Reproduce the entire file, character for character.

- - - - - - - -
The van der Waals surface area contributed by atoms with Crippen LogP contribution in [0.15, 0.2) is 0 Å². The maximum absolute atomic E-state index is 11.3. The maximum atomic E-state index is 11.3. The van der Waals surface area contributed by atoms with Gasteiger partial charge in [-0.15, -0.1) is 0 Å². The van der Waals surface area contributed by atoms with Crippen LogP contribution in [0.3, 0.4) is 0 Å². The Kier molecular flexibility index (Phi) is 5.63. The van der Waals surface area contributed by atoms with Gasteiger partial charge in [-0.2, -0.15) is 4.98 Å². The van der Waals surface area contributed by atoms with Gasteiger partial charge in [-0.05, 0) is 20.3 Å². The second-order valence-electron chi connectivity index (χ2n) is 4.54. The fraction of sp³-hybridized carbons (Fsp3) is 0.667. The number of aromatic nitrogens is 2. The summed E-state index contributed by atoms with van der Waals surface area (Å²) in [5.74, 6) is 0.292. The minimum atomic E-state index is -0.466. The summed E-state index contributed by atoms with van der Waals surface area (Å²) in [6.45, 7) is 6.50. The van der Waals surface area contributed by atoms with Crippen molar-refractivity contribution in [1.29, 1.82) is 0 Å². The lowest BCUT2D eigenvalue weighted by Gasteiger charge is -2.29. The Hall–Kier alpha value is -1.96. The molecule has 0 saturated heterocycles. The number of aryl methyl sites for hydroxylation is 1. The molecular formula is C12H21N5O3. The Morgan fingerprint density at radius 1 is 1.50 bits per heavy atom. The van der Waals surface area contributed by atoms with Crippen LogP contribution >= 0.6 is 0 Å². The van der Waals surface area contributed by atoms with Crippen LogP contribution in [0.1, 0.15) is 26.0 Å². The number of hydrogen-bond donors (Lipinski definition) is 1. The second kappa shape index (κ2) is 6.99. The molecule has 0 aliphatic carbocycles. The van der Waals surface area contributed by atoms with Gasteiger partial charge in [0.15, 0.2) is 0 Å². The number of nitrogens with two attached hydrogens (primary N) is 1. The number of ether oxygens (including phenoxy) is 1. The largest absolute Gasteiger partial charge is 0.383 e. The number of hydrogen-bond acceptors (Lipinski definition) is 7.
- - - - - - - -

The van der Waals surface area contributed by atoms with Crippen LogP contribution in [0.15, 0.2) is 0 Å². The maximum absolute atomic E-state index is 11.3. The maximum atomic E-state index is 11.3. The van der Waals surface area contributed by atoms with Gasteiger partial charge in [-0.15, -0.1) is 0 Å². The van der Waals surface area contributed by atoms with Crippen LogP contribution in [0.3, 0.4) is 0 Å². The Kier molecular flexibility index (Phi) is 5.63. The van der Waals surface area contributed by atoms with Gasteiger partial charge in [-0.2, -0.15) is 4.98 Å². The van der Waals surface area contributed by atoms with Gasteiger partial charge in [-0.05, 0) is 20.3 Å². The second-order valence-electron chi connectivity index (χ2n) is 4.54. The fraction of sp³-hybridized carbons (Fsp3) is 0.667. The number of aromatic nitrogens is 2. The summed E-state index contributed by atoms with van der Waals surface area (Å²) in [5.74, 6) is 0.292. The minimum atomic E-state index is -0.466. The summed E-state index contributed by atoms with van der Waals surface area (Å²) in [6.45, 7) is 6.50. The van der Waals surface area contributed by atoms with Crippen molar-refractivity contribution in [1.29, 1.82) is 0 Å². The lowest BCUT2D eigenvalue weighted by Gasteiger charge is -2.29. The Hall–Kier alpha value is -1.96. The molecule has 0 saturated heterocycles. The number of aryl methyl sites for hydroxylation is 1. The molecular formula is C12H21N5O3. The Morgan fingerprint density at radius 1 is 1.50 bits per heavy atom. The van der Waals surface area contributed by atoms with Crippen LogP contribution >= 0.6 is 0 Å². The van der Waals surface area contributed by atoms with Crippen LogP contribution in [0.1, 0.15) is 26.0 Å². The number of hydrogen-bond donors (Lipinski definition) is 1. The second kappa shape index (κ2) is 6.99. The molecule has 0 aliphatic carbocycles. The van der Waals surface area contributed by atoms with Gasteiger partial charge in [0.15, 0.2) is 0 Å². The number of nitrogens with two attached hydrogens (primary N) is 1. The number of ether oxygens (including phenoxy) is 1. The largest absolute Gasteiger partial charge is 0.383 e. The number of hydrogen-bond acceptors (Lipinski definition) is 7.